KUALA LUMPUR, Aug 14 — Pasar Seni is undoubtedly one of the busiest LRT stations in Kuala Lumpur.
Apart from being within walking distance to places of interest such as Central Market (Pasar Seni), Petaling Street (popularly known as Chinatown) and the Pos Malaysia headquarters, below the elevated station is a bustling bus terminal with services to many areas in the Klang Valley.
You can catch buses to areas as distant as Klang, Shah Alam, Subang Jaya, Subang Mewah, Taman Medan, PJ Old Town and more from the terminal.
In the Kuala Lumpur area, the buses offer rides to Sentul, Jalan Raja Laut, Medan Mara, Jalan Duta, Kompleks Mahkamah, Publika, among others.
Buses are available at 15-minute intervals at their designated platforms and tickets are priced according to the destination.
For a free ride in the city, hop on the Go KL City Bus which starts from the Pasar Seni hub with stops at Bangkok Bank, Muzium Telekom, Menara Olympia, KL Tower, The Weld, Wisma Lim Foo Yong, Wisma Cosway, Pavilion, Bukit Bintang, Wisma Boustead, Wisma MPL, Wisma Budiman, Menara Olympia and Kota Raya. The frequency of the Go KL City bus is between five and 10 minutes.
The concession card counter is located at the Pasar Seni Bus Hub just below the Pasar Seni LRT Station. The concession cards are for senior citizens, the disabled and students, each with a fare discount of 50 per cent.
The MyRapid Touch ‘n Go (TnG) cards, which can be used for LRT, MRT, Monorail, Sunway BRT and RapidKL bus services, can be purchased here as well.
Packages include the MyRapid Smart 7 Weekly and MyRapid Smart 30 Monthly, which sees a savings of between 18 per cent and 35 per cent respectively on cash fares when you travel by rail and the Bus Rapid Transit (BRT).
A nominal subscription fee of RM2.50 is charged for the former and RM10 for the latter.
You may reload your TnG card with no reload fee charge at Touch N Go, MPH, Giant, and Watsons, among other merchants.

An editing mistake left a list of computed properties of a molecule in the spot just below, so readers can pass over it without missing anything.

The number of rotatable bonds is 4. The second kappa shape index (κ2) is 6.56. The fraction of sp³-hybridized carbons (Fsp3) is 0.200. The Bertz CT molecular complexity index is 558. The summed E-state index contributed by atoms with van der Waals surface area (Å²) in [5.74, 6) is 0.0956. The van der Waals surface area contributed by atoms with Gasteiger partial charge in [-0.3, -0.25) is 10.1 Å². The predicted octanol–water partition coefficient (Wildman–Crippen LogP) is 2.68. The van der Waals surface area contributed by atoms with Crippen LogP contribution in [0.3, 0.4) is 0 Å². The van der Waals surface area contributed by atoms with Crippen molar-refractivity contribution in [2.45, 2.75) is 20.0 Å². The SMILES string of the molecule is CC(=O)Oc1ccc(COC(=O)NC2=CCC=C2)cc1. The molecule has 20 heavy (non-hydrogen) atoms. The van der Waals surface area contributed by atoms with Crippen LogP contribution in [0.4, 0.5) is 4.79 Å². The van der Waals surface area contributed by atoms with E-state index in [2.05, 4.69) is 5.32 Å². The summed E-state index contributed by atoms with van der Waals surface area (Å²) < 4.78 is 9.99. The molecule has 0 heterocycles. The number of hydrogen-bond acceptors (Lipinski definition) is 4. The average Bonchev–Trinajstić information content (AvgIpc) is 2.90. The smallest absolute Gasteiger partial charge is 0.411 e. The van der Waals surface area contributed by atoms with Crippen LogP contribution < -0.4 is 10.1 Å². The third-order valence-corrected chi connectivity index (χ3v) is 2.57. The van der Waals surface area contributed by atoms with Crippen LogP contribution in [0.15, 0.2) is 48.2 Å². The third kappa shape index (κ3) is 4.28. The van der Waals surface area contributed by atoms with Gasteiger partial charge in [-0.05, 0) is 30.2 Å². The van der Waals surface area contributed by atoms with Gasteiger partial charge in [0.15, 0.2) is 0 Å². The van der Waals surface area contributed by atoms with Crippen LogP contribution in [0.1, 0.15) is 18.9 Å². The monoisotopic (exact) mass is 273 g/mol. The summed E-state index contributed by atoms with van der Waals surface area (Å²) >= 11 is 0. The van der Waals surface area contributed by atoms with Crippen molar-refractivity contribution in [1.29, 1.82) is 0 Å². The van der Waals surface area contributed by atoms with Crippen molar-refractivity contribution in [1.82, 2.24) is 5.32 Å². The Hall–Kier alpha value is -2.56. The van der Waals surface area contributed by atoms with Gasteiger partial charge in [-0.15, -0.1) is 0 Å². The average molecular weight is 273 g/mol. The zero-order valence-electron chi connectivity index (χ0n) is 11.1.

Additionally, there is a 50 per cent fare discount on LRT, MRT, Monorail and Sunway BRT until Aug 31, announced by Prime Minister Datuk Seri Najib Razak during the Sungai Buloh Kajang MRT full launch.
About 400m from the station is the Kuala Lumpur KTM Komuter station which is accessible via a pedestrian bridge over the Klang River. This is where you can hop on trains to Sungai Buloh, Kuala Kubu Baru, Rawang, Nilai, Seremban and Senawang, among others.
The most notable spot close to the LRT station is the historical Central Market. Constructed between 1888 and 1889, it was once a wet market which served the tin mining community in the area.
Currently a tourist hotspot, the building is home to stores selling arts and crafts as well as restaurants and cafes serving local and international delights.
Batik sarongs, wau (moon-kite) wooden flatware, bamboo mats, folding hand fans and wooden clogs are among the unique items you will find at Central Market. Prices start from as low as RM5.
For more bargains, head to Petaling Street. The shopping haven has been around since 1914 and is a great place to pick up quirky and colourful luggage tags at RM10 each, slogan T-shirts (also at RM10 each), coin purses (RM5 each), shoes (RM20 a pair) and more. Do remember that haggling is highly recommended.
Close by at 14A, Leboh Pudu is Sin Sze Si Ya, said to be the oldest Taoist temple in Kuala Lumpur. Founded in 1864 by Kapitan Yap Ah Loy, an important figure in the history of early Kuala Lumpur (he played a crucial role in developing the city as a business and mining hub in the 19th century), the temple is dedicated to the patron deities of Sin Sze Ya and Si Sze Ya.
An inscription found on a golden plaque at the temple states that “the deities guided Kapitan Yap Ah Loy in defeating the enemies and defending Kuala Lumpur during the civil war (1870-1873)”.
Another important house of worship in the area is the Sri Mahamariamman Temple, the oldest Hindu temple in Kuala Lumpur.
Founded in 1873 by K. Thamboosamy Pillai, it was originally used as a private shrine by the Pillai family. It opened its doors to the public in the late 1920s.
With a South Indian design, the temple has a distinctive five-tiered gopuram, a pyramid-shaped gate tower that stands at a soaring 22.9m high. The tower features depictions of Hindu gods painstakingly sculpted and carved by artisans from southern India.